BMW:Industrial-scale 3D printing continues to advance at BMW Group
Munich. The BMW Group is taking the next step in the
systematic integration of additive manufacturing. The aim is to scale
additive manufacturing up to industrial levels and firmly establish it
in various areas – primarily vehicle development and production – to
positive economic effect. The BMW Group benefits fully from the
advantages of the technology, which offers fast availability of
components, flexible component design, and the ability to manufacture
parts without elaborate tools.
Daniel Schäfer, Senior Vice President for Production Integration and
Pilot Plant at the BMW Group: “Processes such as additive
manufacturing help us to speed up development cycles and get our
vehicles to series maturity faster. 3D printing also shortens the
production times of components while meeting rigorous quality requirements.”
3D-printed components for small series production
Since the middle of this year, the BMW Group has been additively
manufacturing metal and polymer parts for Rolls-Royce Motor Cars. They
are made at various points in the process chain and different sites
across the global production network.
The components concerned are for the vehicle body and passenger cell,
and are highly functional and rigid. The process for manufacturing
them was developed and prepared for application in automotive
production by the BMW Group, at the company’s own Additive
Manufacturing Campus, which also produces polymer parts by multi-jet
fusion and selective laser sintering.
At BMW Group Plant Landshut metal parts are currently made by laser
beam melting. In production, the metal 3D-printed components are
fitted to car bodies in an almost entirely automated process. Polymer
components from the Additive Manufacturing Campus and the metal
substrate for the trim panel are fitted in the automobiles.
Component development through generative design
The degree to which additive manufacturing can be used in parts
production was ascertained in the early stages of the vehicle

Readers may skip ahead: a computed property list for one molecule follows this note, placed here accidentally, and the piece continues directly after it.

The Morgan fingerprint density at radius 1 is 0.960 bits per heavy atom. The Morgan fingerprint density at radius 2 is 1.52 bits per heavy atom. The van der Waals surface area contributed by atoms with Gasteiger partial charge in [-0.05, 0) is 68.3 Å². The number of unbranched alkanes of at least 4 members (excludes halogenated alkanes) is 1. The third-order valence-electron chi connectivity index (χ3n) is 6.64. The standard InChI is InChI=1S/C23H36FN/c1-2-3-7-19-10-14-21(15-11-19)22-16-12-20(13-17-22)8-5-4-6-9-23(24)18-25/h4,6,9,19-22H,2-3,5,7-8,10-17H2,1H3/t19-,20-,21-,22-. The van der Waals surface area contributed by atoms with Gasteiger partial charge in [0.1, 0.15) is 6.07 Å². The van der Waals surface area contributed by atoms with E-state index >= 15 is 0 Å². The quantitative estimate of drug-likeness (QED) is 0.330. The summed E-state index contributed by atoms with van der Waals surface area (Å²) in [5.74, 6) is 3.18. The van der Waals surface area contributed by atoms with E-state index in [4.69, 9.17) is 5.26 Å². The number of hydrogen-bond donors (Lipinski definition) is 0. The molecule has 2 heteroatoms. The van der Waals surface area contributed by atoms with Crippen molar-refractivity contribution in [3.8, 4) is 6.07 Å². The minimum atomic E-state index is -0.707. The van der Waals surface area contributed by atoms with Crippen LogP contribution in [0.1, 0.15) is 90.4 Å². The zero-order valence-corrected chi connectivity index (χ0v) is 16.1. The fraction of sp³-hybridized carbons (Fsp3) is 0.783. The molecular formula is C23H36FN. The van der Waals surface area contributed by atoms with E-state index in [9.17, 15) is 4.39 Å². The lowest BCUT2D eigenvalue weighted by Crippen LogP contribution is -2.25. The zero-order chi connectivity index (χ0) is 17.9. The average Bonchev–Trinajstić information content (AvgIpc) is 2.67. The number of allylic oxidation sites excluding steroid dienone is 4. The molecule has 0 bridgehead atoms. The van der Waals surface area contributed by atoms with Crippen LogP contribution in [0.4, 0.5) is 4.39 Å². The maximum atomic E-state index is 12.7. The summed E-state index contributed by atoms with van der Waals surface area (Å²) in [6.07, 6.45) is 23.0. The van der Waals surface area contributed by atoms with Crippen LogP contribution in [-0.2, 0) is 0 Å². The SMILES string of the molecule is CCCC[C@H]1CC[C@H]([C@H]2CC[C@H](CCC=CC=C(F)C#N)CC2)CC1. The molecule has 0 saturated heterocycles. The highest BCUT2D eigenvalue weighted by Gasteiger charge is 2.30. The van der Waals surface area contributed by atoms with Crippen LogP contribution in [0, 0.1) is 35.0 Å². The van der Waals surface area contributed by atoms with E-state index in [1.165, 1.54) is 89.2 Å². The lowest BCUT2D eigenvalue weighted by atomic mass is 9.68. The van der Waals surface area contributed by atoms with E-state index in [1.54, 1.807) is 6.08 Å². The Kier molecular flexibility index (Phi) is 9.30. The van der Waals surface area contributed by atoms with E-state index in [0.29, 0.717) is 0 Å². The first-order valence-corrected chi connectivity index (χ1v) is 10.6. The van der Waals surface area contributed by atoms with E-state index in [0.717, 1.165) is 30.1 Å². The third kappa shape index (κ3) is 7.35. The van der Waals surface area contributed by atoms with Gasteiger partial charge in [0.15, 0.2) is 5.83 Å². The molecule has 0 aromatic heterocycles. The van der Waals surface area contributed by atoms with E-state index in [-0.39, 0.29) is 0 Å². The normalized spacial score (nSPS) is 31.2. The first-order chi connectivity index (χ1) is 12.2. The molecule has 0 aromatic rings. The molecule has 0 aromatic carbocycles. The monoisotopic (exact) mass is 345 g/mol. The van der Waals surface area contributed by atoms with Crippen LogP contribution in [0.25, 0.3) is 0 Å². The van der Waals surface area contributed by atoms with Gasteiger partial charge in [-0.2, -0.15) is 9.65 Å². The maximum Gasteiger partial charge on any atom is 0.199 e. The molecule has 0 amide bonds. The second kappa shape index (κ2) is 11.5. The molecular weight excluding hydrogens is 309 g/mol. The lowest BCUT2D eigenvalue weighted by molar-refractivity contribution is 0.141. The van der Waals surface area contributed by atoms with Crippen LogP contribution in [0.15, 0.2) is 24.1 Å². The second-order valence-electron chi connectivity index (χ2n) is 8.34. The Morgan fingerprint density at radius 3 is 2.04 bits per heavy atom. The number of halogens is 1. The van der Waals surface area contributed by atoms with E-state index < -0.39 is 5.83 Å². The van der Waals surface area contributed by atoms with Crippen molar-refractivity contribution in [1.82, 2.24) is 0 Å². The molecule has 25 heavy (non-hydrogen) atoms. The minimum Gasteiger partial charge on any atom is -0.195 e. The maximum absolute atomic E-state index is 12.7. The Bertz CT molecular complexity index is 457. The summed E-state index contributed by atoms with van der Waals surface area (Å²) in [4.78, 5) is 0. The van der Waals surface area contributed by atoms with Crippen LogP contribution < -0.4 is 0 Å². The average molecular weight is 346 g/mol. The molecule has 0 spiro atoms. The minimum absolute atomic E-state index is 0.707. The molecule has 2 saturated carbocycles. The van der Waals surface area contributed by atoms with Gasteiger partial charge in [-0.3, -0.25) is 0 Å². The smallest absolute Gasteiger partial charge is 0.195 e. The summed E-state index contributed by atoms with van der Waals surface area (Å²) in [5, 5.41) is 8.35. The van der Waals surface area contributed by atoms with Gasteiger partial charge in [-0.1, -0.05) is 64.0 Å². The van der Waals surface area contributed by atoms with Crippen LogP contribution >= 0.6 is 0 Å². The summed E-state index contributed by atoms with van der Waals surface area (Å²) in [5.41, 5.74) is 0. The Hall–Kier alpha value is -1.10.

development. Engineers as well as production and materials experts
examined hundreds of components, focusing throughout on the economic
benefits of the new technology, and on the weight and geometry
advantages compared with conventionally manufactured parts. Components
were selected for 3D printing based on a series of criteria and
requirements, which were defined and translated into “machine
language” with the help of data scientists. This marked the start of a
new AI system enabling the BMW Group to identify faster and earlier on
which components could potentially be produced by 3D printing.
Parts that had previously been virtually impossible to realise are
engineered by generative design, which uses computer algorithms for
rapid component development. Together, experts and computers create
parts that make the best possible use of materials in production. Many
potential applications are only possible at all thanks to generative
design, and 3D printing technologies are particularly suitable for
creating their complex forms and structures, which were previously
impossible to produce with conventional tools.
For the BMW Group, generative design resulted in topology-optimised
solutions, where form and function have been significantly enhanced.
The components are around 50 percent lighter than comparable
conventional components and make the best possible use of the space
available, as is the case with the damper for the rear lid.
Additive Manufacturing Campus
Since June the BMW Group has pooled its entire technology expertise
at the Additive Manufacturing Campus just outside Munich. The new
campus also provides training for associates from around the world to
use the new technologies, and is the home of prototype component
production. At the moment the centre of excellence has up to 80
associates and already operates about 50 metal and polymer processing
systems. A further 50-plus systems are operating at other production
sites around the world.